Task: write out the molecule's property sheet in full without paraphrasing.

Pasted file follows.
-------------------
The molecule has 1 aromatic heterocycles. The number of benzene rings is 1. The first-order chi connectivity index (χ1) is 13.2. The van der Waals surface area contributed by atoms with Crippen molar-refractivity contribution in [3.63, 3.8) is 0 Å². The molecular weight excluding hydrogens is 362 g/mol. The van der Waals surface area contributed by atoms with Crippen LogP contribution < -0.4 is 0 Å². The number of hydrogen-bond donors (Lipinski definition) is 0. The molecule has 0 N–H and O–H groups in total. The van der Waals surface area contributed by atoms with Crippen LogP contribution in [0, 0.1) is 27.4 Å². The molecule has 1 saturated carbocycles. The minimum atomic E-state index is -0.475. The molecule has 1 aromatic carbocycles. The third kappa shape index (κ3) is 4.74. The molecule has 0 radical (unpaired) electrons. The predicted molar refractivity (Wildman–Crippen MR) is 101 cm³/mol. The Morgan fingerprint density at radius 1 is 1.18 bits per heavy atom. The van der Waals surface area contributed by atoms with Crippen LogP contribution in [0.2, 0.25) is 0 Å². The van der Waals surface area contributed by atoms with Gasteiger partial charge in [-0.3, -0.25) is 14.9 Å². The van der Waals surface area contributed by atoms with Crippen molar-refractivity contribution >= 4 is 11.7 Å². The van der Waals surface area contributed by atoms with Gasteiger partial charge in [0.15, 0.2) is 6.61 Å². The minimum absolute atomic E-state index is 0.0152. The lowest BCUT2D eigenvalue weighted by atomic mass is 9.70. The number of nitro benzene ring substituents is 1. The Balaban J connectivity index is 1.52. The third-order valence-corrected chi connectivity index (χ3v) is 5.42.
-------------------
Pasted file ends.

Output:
The molecule has 1 aromatic heterocycles. The number of benzene rings is 1. The first-order chi connectivity index (χ1) is 13.2. The van der Waals surface area contributed by atoms with Crippen molar-refractivity contribution in [3.63, 3.8) is 0 Å². The molecular weight excluding hydrogens is 362 g/mol. The van der Waals surface area contributed by atoms with Crippen LogP contribution < -0.4 is 0 Å². The number of hydrogen-bond donors (Lipinski definition) is 0. The molecule has 0 N–H and O–H groups in total. The van der Waals surface area contributed by atoms with Crippen LogP contribution in [0, 0.1) is 27.4 Å². The molecule has 1 saturated carbocycles. The minimum atomic E-state index is -0.475. The molecule has 1 aromatic carbocycles. The third kappa shape index (κ3) is 4.74. The molecule has 0 radical (unpaired) electrons. The predicted molar refractivity (Wildman–Crippen MR) is 101 cm³/mol. The Morgan fingerprint density at radius 1 is 1.18 bits per heavy atom. The van der Waals surface area contributed by atoms with Crippen LogP contribution in [0.2, 0.25) is 0 Å². The van der Waals surface area contributed by atoms with Gasteiger partial charge in [-0.3, -0.25) is 14.9 Å². The van der Waals surface area contributed by atoms with Crippen molar-refractivity contribution >= 4 is 11.7 Å². The van der Waals surface area contributed by atoms with Gasteiger partial charge in [0.15, 0.2) is 6.61 Å². The minimum absolute atomic E-state index is 0.0152. The lowest BCUT2D eigenvalue weighted by atomic mass is 9.70. The number of nitro benzene ring substituents is 1. The Balaban J connectivity index is 1.52. The third-order valence-corrected chi connectivity index (χ3v) is 5.42.